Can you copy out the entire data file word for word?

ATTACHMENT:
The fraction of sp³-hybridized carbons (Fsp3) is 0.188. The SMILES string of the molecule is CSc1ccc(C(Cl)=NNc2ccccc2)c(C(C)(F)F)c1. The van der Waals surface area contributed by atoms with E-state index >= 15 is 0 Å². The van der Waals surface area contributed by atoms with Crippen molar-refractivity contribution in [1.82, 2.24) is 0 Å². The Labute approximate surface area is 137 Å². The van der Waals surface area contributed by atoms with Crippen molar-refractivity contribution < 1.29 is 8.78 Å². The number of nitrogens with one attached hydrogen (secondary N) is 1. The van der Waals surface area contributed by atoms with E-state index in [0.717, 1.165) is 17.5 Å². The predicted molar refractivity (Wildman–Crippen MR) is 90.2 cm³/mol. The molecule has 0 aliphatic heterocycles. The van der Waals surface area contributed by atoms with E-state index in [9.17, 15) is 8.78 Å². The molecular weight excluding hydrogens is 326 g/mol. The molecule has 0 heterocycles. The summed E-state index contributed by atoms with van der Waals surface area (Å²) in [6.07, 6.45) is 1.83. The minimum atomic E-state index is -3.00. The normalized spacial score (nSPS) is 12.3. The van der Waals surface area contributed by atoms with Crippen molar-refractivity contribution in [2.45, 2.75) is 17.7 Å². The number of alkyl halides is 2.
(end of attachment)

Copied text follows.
The fraction of sp³-hybridized carbons (Fsp3) is 0.188. The SMILES string of the molecule is CSc1ccc(C(Cl)=NNc2ccccc2)c(C(C)(F)F)c1. The van der Waals surface area contributed by atoms with E-state index >= 15 is 0 Å². The van der Waals surface area contributed by atoms with Crippen molar-refractivity contribution in [1.82, 2.24) is 0 Å². The Labute approximate surface area is 137 Å². The van der Waals surface area contributed by atoms with Crippen molar-refractivity contribution < 1.29 is 8.78 Å². The number of nitrogens with one attached hydrogen (secondary N) is 1. The van der Waals surface area contributed by atoms with E-state index in [0.717, 1.165) is 17.5 Å². The predicted molar refractivity (Wildman–Crippen MR) is 90.2 cm³/mol. The molecule has 0 aliphatic heterocycles. The van der Waals surface area contributed by atoms with E-state index in [9.17, 15) is 8.78 Å². The molecular weight excluding hydrogens is 326 g/mol. The molecule has 0 heterocycles. The summed E-state index contributed by atoms with van der Waals surface area (Å²) in [6.07, 6.45) is 1.83. The minimum atomic E-state index is -3.00. The normalized spacial score (nSPS) is 12.3. The van der Waals surface area contributed by atoms with Crippen molar-refractivity contribution in [2.45, 2.75) is 17.7 Å². The number of alkyl halides is 2.